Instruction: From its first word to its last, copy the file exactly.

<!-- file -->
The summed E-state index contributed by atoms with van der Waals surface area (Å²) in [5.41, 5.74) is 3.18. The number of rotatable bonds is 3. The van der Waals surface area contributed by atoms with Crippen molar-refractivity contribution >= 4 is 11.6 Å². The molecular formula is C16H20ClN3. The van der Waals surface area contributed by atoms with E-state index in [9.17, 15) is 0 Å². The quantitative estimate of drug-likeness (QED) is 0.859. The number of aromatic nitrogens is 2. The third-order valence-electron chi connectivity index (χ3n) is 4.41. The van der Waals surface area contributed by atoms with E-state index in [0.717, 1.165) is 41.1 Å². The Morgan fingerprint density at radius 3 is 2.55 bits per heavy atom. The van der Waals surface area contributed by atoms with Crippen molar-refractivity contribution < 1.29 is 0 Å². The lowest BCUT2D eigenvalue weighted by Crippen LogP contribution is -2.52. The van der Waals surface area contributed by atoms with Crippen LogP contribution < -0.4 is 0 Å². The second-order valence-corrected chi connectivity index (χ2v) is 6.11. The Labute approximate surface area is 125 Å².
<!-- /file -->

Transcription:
The summed E-state index contributed by atoms with van der Waals surface area (Å²) in [5.41, 5.74) is 3.18. The number of rotatable bonds is 3. The van der Waals surface area contributed by atoms with Crippen molar-refractivity contribution >= 4 is 11.6 Å². The molecular formula is C16H20ClN3. The van der Waals surface area contributed by atoms with E-state index in [9.17, 15) is 0 Å². The quantitative estimate of drug-likeness (QED) is 0.859. The number of aromatic nitrogens is 2. The third-order valence-electron chi connectivity index (χ3n) is 4.41. The van der Waals surface area contributed by atoms with E-state index in [0.717, 1.165) is 41.1 Å². The Morgan fingerprint density at radius 3 is 2.55 bits per heavy atom. The van der Waals surface area contributed by atoms with Crippen molar-refractivity contribution < 1.29 is 0 Å². The lowest BCUT2D eigenvalue weighted by Crippen LogP contribution is -2.52. The van der Waals surface area contributed by atoms with Crippen LogP contribution < -0.4 is 0 Å². The second-order valence-corrected chi connectivity index (χ2v) is 6.11. The Labute approximate surface area is 125 Å².